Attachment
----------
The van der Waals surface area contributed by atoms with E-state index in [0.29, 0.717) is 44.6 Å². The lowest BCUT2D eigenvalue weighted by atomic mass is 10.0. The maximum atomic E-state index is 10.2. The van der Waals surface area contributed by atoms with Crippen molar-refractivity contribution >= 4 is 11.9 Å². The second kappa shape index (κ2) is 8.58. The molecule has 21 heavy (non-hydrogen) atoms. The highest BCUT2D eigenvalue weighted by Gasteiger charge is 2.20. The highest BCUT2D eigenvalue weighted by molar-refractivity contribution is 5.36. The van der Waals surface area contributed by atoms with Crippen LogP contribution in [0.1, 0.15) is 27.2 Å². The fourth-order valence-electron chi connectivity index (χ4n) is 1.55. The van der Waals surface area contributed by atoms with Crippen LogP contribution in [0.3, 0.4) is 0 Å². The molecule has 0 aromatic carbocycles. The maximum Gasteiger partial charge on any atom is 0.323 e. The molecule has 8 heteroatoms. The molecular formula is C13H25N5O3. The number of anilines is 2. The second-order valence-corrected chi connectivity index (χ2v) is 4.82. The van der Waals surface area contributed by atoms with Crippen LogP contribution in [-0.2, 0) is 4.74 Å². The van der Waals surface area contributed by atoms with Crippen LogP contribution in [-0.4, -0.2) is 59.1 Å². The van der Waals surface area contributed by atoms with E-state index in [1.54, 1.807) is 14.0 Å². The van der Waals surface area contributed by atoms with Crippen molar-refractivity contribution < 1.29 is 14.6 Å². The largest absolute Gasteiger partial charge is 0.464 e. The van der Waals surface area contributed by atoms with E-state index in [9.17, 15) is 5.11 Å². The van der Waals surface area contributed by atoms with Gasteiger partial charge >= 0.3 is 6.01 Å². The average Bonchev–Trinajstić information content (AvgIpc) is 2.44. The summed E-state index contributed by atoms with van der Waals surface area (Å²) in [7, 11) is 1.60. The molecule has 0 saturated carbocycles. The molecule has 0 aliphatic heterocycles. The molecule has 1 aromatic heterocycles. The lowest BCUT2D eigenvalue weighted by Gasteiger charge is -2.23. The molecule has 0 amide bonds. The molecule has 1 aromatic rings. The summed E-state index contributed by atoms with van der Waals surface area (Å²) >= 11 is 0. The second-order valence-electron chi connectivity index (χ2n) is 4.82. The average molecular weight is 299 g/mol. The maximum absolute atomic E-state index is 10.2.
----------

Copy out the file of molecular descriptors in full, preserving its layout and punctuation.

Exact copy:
The van der Waals surface area contributed by atoms with E-state index in [0.29, 0.717) is 44.6 Å². The lowest BCUT2D eigenvalue weighted by atomic mass is 10.0. The maximum atomic E-state index is 10.2. The van der Waals surface area contributed by atoms with Crippen molar-refractivity contribution >= 4 is 11.9 Å². The second kappa shape index (κ2) is 8.58. The molecule has 21 heavy (non-hydrogen) atoms. The highest BCUT2D eigenvalue weighted by Gasteiger charge is 2.20. The highest BCUT2D eigenvalue weighted by molar-refractivity contribution is 5.36. The van der Waals surface area contributed by atoms with Crippen LogP contribution in [0.1, 0.15) is 27.2 Å². The fourth-order valence-electron chi connectivity index (χ4n) is 1.55. The van der Waals surface area contributed by atoms with Crippen LogP contribution in [0.3, 0.4) is 0 Å². The molecule has 0 aromatic carbocycles. The maximum Gasteiger partial charge on any atom is 0.323 e. The molecule has 8 heteroatoms. The molecular formula is C13H25N5O3. The number of anilines is 2. The second-order valence-corrected chi connectivity index (χ2v) is 4.82. The van der Waals surface area contributed by atoms with Crippen LogP contribution in [-0.2, 0) is 4.74 Å². The van der Waals surface area contributed by atoms with Crippen LogP contribution in [-0.4, -0.2) is 59.1 Å². The van der Waals surface area contributed by atoms with E-state index in [1.54, 1.807) is 14.0 Å². The van der Waals surface area contributed by atoms with Crippen molar-refractivity contribution < 1.29 is 14.6 Å². The largest absolute Gasteiger partial charge is 0.464 e. The van der Waals surface area contributed by atoms with E-state index in [9.17, 15) is 5.11 Å². The van der Waals surface area contributed by atoms with Gasteiger partial charge >= 0.3 is 6.01 Å². The average Bonchev–Trinajstić information content (AvgIpc) is 2.44. The summed E-state index contributed by atoms with van der Waals surface area (Å²) in [7, 11) is 1.60. The molecule has 0 saturated carbocycles. The molecule has 0 aliphatic heterocycles. The molecule has 1 aromatic heterocycles. The lowest BCUT2D eigenvalue weighted by Gasteiger charge is -2.23. The molecule has 0 amide bonds. The molecule has 1 aromatic rings. The summed E-state index contributed by atoms with van der Waals surface area (Å²) >= 11 is 0. The second-order valence-electron chi connectivity index (χ2n) is 4.82. The average molecular weight is 299 g/mol. The maximum absolute atomic E-state index is 10.2.